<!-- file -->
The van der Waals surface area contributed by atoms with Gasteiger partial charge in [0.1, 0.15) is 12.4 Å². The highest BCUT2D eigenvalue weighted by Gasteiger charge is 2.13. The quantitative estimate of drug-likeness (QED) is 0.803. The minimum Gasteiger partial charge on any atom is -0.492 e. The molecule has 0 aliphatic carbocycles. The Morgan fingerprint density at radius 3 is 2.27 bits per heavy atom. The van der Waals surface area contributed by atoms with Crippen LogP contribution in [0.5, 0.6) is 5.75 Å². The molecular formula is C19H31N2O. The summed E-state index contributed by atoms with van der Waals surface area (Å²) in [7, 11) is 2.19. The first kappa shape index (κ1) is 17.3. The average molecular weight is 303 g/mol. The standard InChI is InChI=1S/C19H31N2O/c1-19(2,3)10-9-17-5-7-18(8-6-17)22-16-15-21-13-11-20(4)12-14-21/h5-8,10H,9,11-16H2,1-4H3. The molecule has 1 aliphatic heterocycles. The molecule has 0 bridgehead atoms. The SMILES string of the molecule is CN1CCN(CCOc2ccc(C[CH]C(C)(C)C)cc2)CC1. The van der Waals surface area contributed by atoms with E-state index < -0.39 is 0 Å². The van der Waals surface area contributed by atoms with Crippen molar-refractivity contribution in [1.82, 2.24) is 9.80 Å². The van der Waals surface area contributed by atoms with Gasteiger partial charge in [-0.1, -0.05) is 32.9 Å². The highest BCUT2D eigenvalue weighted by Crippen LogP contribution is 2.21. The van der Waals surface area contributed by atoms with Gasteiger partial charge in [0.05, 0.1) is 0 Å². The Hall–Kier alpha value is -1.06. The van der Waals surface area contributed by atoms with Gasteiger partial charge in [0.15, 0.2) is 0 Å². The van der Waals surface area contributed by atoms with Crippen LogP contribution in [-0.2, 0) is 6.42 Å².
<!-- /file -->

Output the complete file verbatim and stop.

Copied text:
The van der Waals surface area contributed by atoms with Gasteiger partial charge in [0.1, 0.15) is 12.4 Å². The highest BCUT2D eigenvalue weighted by Gasteiger charge is 2.13. The quantitative estimate of drug-likeness (QED) is 0.803. The minimum Gasteiger partial charge on any atom is -0.492 e. The molecule has 0 aliphatic carbocycles. The Morgan fingerprint density at radius 3 is 2.27 bits per heavy atom. The van der Waals surface area contributed by atoms with Crippen LogP contribution in [0.5, 0.6) is 5.75 Å². The molecular formula is C19H31N2O. The summed E-state index contributed by atoms with van der Waals surface area (Å²) in [7, 11) is 2.19. The first kappa shape index (κ1) is 17.3. The average molecular weight is 303 g/mol. The standard InChI is InChI=1S/C19H31N2O/c1-19(2,3)10-9-17-5-7-18(8-6-17)22-16-15-21-13-11-20(4)12-14-21/h5-8,10H,9,11-16H2,1-4H3. The molecule has 1 aliphatic heterocycles. The molecule has 0 bridgehead atoms. The SMILES string of the molecule is CN1CCN(CCOc2ccc(C[CH]C(C)(C)C)cc2)CC1. The van der Waals surface area contributed by atoms with E-state index < -0.39 is 0 Å². The van der Waals surface area contributed by atoms with Crippen molar-refractivity contribution in [1.82, 2.24) is 9.80 Å². The van der Waals surface area contributed by atoms with Gasteiger partial charge in [-0.1, -0.05) is 32.9 Å². The highest BCUT2D eigenvalue weighted by Crippen LogP contribution is 2.21. The van der Waals surface area contributed by atoms with Gasteiger partial charge in [0.05, 0.1) is 0 Å². The Hall–Kier alpha value is -1.06. The van der Waals surface area contributed by atoms with Gasteiger partial charge in [0.15, 0.2) is 0 Å². The van der Waals surface area contributed by atoms with Crippen LogP contribution in [-0.2, 0) is 6.42 Å².